Loggerhead (Caretta caretta)
Stranding Location: Folly Beach, South Carolina
Arrival Date: 7/3/2021
Weight: 34.5 (76 lbs)
Citrine was found stranded in Folly Creek on Folly Island by Charleston Outdoor Adventure staff. South Carolina Department of Natural (SCDNR) received multiple calls a few days prior about a loggerhead who was floating and appeared lethargic. Every time they went out to look for this turtle, they were unsuccessful in finding her. Finally, Citrine stranded and was able to be rescued and reported by Charleston Outdoor Adventure staff. They waited with this turtle until SCDNR technician. Cami Duquet, arrived to pick her up and transport her to the Sea Turtle Care Center™ for evaluation.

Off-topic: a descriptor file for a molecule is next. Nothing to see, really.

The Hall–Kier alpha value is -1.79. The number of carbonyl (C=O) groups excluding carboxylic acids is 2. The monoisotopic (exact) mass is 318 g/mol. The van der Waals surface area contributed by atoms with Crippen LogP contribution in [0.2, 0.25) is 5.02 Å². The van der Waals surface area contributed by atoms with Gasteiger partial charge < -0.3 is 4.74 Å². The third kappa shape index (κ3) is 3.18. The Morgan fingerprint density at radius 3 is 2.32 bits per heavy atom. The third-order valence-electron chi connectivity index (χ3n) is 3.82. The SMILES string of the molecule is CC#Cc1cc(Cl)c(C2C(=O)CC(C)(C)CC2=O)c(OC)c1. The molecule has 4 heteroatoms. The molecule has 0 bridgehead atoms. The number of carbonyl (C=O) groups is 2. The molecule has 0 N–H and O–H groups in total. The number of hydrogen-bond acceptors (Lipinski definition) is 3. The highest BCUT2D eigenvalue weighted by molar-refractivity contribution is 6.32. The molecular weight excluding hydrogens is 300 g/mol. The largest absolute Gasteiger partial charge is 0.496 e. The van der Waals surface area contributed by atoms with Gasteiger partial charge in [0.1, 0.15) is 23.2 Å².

Upon arrival at the Care Center, Citrine was alert but lethargic and was very underweight for a loggerhead of her size class. Citrine was carefully brought up to the exam room to be evaluated by vet staff. Her intake weight indicated she was extremely underweight and though she had a normal heart rate for a loggerhead, her heart beats sounded elongated, like her heart was working harder than it needed to. We pulled bloodwork and though her in-house blood gases were stable, she was severely anemic with a low blood protein level and very dehydrated indicating debilitated turtle syndrome (DTS). DTS patients have a low red blood cell count indicating anemia; they’re weak, very underweight and must be handled extremely carefully and placed on lots of foam to support them. After bloodwork results were processed, vet staff administered hetastarch, a fluid that acts as albumin in the blood and helps to draw in any fluids that are administered subcutaneously into the vasculature to aid the heart and circulatory system in pumping blood and fluids more efficiently throughout the body. A large volume of fluids were administered subcutaneously (under the skin) along with some vitamins, and she was started on antibiotics. Shortly after her fluids were administered, a heart rate was checked again, and it had dropped to a very low rate. Our vet staff was concerned that she may be starting to crash. So, some emergency drugs were administered to help increase her heart rate and she was closely monitored late into the night. Once she was out of the woods, she was left to rest comfortably in a padded foam bin overnight with staff checking in on her throughout the night.